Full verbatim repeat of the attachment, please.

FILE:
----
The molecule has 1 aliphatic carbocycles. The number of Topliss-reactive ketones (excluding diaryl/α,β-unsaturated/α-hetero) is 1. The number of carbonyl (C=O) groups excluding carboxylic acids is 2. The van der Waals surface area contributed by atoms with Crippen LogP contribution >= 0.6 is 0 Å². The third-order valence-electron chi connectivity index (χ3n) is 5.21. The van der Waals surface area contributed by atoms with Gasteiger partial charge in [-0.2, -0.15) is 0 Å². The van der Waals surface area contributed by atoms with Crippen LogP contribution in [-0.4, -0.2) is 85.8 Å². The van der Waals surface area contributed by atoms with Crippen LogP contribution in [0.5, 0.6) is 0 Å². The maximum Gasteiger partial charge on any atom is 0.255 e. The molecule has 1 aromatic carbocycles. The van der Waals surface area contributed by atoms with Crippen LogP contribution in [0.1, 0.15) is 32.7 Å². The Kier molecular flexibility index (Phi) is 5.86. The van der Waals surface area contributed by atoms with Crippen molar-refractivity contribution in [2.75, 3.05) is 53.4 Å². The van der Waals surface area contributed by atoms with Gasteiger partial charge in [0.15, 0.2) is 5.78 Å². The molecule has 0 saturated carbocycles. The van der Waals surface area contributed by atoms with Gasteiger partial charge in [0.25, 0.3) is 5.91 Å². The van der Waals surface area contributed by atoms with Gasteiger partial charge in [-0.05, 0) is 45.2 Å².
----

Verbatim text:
The molecule has 1 aliphatic carbocycles. The number of Topliss-reactive ketones (excluding diaryl/α,β-unsaturated/α-hetero) is 1. The number of carbonyl (C=O) groups excluding carboxylic acids is 2. The van der Waals surface area contributed by atoms with Crippen LogP contribution >= 0.6 is 0 Å². The third-order valence-electron chi connectivity index (χ3n) is 5.21. The van der Waals surface area contributed by atoms with Gasteiger partial charge in [-0.2, -0.15) is 0 Å². The van der Waals surface area contributed by atoms with Crippen LogP contribution in [-0.4, -0.2) is 85.8 Å². The van der Waals surface area contributed by atoms with Crippen LogP contribution in [0.5, 0.6) is 0 Å². The maximum Gasteiger partial charge on any atom is 0.255 e. The molecule has 1 aromatic carbocycles. The van der Waals surface area contributed by atoms with Crippen LogP contribution in [0.1, 0.15) is 32.7 Å². The Kier molecular flexibility index (Phi) is 5.86. The van der Waals surface area contributed by atoms with Crippen molar-refractivity contribution in [2.75, 3.05) is 53.4 Å². The van der Waals surface area contributed by atoms with Gasteiger partial charge in [0.15, 0.2) is 5.78 Å². The molecule has 0 saturated carbocycles. The van der Waals surface area contributed by atoms with Gasteiger partial charge in [0.25, 0.3) is 5.91 Å². The van der Waals surface area contributed by atoms with Gasteiger partial charge in [-0.05, 0) is 45.2 Å².